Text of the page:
With one set of strong arms gripping his neck and shoulders, the young man was forcibly dragged from the square, kicking and screaming. As the crowd massed around him, he was first punched in the head, and then kicked, before he was set on with wooden staves fashioned from nearby fence posts. Eventually, he was carried away in the direction of Mohamed Mahmoud Street, while one woman—perhaps a sister or his mother—trailed in the wake of the baying crowd, shrieking uncontrollably.
On Sunday evening, July 3, 2011, in the immediate aftermath of stone-throwing battles between groups of rival youths in downtown Cairo, some in Tahrir Square handed out a kind of summary justice to those they accused of acting as provocateurs to foment chaos and infighting among protesters camped out in the square since last Friday.
Starting at approximately 6 p.m., volleys of stones flew back and forth between youthful protesters and so-called baltagiya, or street gangs, who some claimed had tried to clear the square of its ‘tent city’. (Civilian protesters had erected makeshift shelters after fighting with central security services on June 28, 2011, the first significant clashes since the high ebb of the popular revolt that succeeded in bringing down the former regime earlier this year.)
A crowd in the hundreds gathered on the surrounding pavement to watch the stone-throwing. Eventually the protesters from the tent city—though it was difficult to make out one side from the other—succeeded in overrunning the baltagiya. The victors promptly set to burning much of the refuse and debris that had accumulated on the central reservoir of Tahrir Square, a grassy knoll where fourteen tents had been standing. Shortly thereafter, an oil drum rolled into one of the fires, causing many in the vicinity to scatter for fear of an explosion. The fires prevented any traffic, ambulances included, from passing through the square until they were eventually doused out.
Protests in the square have continued due to the lack—to date—of any resolutions to the most pressing popular demands: an end to the long-running Emergency Law that mandates the use of special military tribunals by the interim government; convictions for members of the security forces, including high-ranking officials, on trial for the deaths of protesters during the revolution; and an end to police brutality and unaccountability. As many as 10,000 protesters are thought to have been referred to military courts since late January.
In what is quickly becoming a running theme, it was announced earlier in the day that convictions in the cases of 48 defendants charged with inciting sectarian clashes at the St. Mina and Virgin Mary Coptic Churches in the Imbaba district of Cairo on May 7 and 8, which resulted in 15 deaths and almost 200 injuries, had been postponed until September. Resumption of the trials is pending the construction of a new dock in the military court, which will separate the Muslim and Coptic Christian defendants, as well as new witness testimony presented by the prosecution. Clashes broke out in May between Christians and ultraconservative Salafi Muslims over the case of Abeer Fakhri, an alleged convert to Islam who Salafis claimed was being held against her will in a Coptic church.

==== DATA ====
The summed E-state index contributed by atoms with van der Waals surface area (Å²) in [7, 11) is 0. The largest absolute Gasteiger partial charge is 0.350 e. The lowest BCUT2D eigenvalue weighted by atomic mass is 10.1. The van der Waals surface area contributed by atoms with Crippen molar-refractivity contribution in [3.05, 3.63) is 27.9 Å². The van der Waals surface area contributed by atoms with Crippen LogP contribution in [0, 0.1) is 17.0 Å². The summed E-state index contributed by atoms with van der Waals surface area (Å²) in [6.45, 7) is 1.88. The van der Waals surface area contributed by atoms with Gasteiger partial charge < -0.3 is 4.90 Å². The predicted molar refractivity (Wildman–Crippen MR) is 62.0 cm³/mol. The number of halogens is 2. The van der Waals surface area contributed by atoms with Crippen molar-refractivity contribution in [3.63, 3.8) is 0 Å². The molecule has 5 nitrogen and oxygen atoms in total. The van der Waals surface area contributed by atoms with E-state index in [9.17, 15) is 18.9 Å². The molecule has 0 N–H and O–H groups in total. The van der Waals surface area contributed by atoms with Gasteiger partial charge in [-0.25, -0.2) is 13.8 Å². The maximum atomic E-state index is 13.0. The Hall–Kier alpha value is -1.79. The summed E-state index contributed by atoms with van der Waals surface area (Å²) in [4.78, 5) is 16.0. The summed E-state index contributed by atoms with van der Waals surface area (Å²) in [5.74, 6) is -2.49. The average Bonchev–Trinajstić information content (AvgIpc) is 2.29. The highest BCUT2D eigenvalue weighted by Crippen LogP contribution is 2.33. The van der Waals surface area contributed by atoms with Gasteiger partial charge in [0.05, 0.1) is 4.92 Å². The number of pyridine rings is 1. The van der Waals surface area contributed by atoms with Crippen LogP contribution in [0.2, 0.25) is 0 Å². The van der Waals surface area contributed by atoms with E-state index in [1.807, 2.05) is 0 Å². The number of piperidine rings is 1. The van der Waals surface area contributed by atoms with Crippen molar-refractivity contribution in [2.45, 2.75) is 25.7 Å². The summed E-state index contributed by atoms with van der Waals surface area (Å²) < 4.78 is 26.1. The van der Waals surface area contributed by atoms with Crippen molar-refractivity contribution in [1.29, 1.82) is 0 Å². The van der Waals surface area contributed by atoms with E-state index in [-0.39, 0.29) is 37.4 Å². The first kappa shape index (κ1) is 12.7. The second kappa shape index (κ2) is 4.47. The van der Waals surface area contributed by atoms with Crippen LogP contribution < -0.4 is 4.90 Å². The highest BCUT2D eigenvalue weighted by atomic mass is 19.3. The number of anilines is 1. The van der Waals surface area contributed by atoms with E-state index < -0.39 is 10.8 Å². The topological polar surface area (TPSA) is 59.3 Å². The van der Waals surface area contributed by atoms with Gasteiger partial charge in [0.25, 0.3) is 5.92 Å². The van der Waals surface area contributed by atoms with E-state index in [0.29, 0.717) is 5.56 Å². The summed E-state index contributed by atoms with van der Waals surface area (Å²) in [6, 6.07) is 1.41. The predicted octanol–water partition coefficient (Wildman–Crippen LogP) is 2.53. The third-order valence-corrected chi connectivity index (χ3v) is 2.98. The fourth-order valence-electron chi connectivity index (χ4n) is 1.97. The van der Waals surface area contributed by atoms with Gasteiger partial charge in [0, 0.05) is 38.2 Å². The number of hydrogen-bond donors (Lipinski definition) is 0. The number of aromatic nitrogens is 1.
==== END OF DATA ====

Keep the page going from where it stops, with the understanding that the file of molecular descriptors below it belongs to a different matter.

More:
The announcement in the Imbaba cases follows on the back of the news late last week that sentencing in the trial of the former Interior Minister, Habib el-Adly, who stands accused of ordering the killing of civilian protesters during the clashes earlier in the year, will be postponed until August and may yet require the appointment of a new sitting judge. El-Adly was convicted in May on money laundering and profiteering charges, but has yet to face sentencing on charges of ordering the killing of protesters.
Meanwhile, attorneys for the family of Khaled Said, the twenty-six year old allegedly killed by state security officers in Alexandria six months ago, whose death galvanized many to take part in the protests against the government, also requested a postponement of sentencing in order to seek harsher charges against the two officers accused of his murder. The announcement came as a mixed disappointment to many from Alexandria and Cairo who had traveled to the courthouse expecting to hear the first major convictions of the transitional era.
When asked the reasons for the clashes or for the presence of baltagiya among the crowds in Tahrir, answers from the surrounding bystanders ranged wildly. Some youths who had taken part in pelting their opponents with stones alleged that the police had paid off the baltagiya to help clear the square, and thereby return life downtown to normal. Other eyewitnesses remarked that the fighting might have resulted from a dispute between rival tea or juice sellers, many of whom have populated the square since thousands turned out in Tahrir last Friday. Still others alleged that the youth protesters and the baltagiya had nothing better to do but fight for lack of work. “This is all theater,” remarked the man perched next to me on the railings that ring in the square. “The reasons for this are not clear, but in any event they should stop protesting and get back to work.”